Several protest actions were carried out on the morning (local time) of Wednesday, May 27, ahead of the second reading of a bill that would make it a crime to denigrate China's national anthem. Hundreds of police officers have been deployed around the Legislative Council (Legco) in Central, blocking road access to the area. According to local media reports, hundreds of protesters have gathered in Hysan Place (Causeway Bay) to chant slogans instead of surrounding the Legco due to the heightened police presence. As of approximately 12:00, one main entrance to Hysan Place has been closed and police officers are stopping and searching individuals as they leave the area.
Hong Kong police officials reported that multiple roadblocks were cleared around 07:30, after individuals attempted to disrupt traffic with nails and other debris. Some drivers were also fined for intentionally slowing down traffic in the Cross Harbor Tunnel around 08:30. According to police officials, at least 16 people have been arrested, including five individuals allegedly carrying petrol bombs.
Further rallies are possible over the coming hours in Central, Causeway Bay, and Admiralty areas of downtown Hong Kong. While the demonstrations have so far been peaceful, previous protests have resulted in riot police firing tear gas and water cannon to disperse crowds. A heightened security presence and transportation disruptions are to be expected in the vicinity of all protests in the territory.
Demonstrations have been held throughout Hong Kong since June 2019 to protest a controversial extradition bill, which would have allowed authorities in Hong Kong to extradite fugitives wanted in mainland China and other territories. While the bill was withdrawn on September 4, mass protests continue to be organized to demand government reforms and police accountability over violence since the start of the demonstrations. Pro-democracy candidates won 389 of the 452 seats in the territory's district council elections on November 24. The pro-democracy movement victory and the high turnout (71 percent) of the vote suggest that the public continues to support protests. Over 8000 people have been arrested since the protests began.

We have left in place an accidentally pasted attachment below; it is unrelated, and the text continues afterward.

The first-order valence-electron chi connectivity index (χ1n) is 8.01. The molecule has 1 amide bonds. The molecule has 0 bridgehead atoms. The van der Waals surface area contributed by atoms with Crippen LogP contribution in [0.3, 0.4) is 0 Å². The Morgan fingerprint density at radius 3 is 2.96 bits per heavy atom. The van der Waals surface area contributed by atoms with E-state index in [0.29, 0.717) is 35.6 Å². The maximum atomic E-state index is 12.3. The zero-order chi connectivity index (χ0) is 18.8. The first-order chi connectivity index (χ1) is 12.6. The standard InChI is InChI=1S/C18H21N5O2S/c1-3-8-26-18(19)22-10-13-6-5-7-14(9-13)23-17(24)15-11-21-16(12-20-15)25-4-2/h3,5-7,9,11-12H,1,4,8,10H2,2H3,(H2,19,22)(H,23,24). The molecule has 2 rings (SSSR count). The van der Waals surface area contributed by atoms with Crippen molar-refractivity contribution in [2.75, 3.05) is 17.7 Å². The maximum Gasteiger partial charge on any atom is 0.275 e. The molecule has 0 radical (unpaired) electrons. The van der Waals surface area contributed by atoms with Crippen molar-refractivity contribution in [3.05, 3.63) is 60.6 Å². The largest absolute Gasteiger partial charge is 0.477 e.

After a break in protests due to the ongoing coronavirus disease (COVID-19) pandemic, demonstrations have increased in frequency since the relaxation of COVID-19 measures in late April. However, as of May 11, public gatherings of more than eight people remain forbidden due to the virus, which may inhibit protest activity.
Individuals in Hong Kong are advised to monitor developments, avoid all protests as a precaution, and adhere to all instructions issued by local authorities and their home governments.
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